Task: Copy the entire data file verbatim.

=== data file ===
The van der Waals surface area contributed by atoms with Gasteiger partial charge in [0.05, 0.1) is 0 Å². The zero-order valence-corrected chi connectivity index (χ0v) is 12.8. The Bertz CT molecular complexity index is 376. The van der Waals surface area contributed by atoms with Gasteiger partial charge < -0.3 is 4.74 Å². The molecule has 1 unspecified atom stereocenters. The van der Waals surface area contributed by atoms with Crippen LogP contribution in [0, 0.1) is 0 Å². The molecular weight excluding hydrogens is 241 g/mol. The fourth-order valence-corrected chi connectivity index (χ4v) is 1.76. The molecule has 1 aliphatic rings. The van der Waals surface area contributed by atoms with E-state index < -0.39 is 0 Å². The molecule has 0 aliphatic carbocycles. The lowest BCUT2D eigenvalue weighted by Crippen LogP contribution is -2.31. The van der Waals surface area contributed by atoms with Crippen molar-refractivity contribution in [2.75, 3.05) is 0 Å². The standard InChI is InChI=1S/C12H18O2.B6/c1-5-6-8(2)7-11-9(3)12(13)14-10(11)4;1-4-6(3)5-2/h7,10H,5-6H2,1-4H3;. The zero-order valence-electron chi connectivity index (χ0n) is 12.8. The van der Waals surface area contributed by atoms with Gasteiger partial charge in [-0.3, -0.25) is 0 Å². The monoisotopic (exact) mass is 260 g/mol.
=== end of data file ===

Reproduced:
The van der Waals surface area contributed by atoms with Gasteiger partial charge in [0.05, 0.1) is 0 Å². The zero-order valence-corrected chi connectivity index (χ0v) is 12.8. The Bertz CT molecular complexity index is 376. The van der Waals surface area contributed by atoms with Gasteiger partial charge < -0.3 is 4.74 Å². The molecule has 1 unspecified atom stereocenters. The van der Waals surface area contributed by atoms with Crippen LogP contribution in [0, 0.1) is 0 Å². The molecular weight excluding hydrogens is 241 g/mol. The fourth-order valence-corrected chi connectivity index (χ4v) is 1.76. The molecule has 1 aliphatic rings. The van der Waals surface area contributed by atoms with E-state index < -0.39 is 0 Å². The molecule has 0 aliphatic carbocycles. The lowest BCUT2D eigenvalue weighted by Crippen LogP contribution is -2.31. The van der Waals surface area contributed by atoms with Crippen molar-refractivity contribution in [2.75, 3.05) is 0 Å². The standard InChI is InChI=1S/C12H18O2.B6/c1-5-6-8(2)7-11-9(3)12(13)14-10(11)4;1-4-6(3)5-2/h7,10H,5-6H2,1-4H3;. The zero-order valence-electron chi connectivity index (χ0n) is 12.8. The van der Waals surface area contributed by atoms with Gasteiger partial charge in [-0.3, -0.25) is 0 Å². The monoisotopic (exact) mass is 260 g/mol.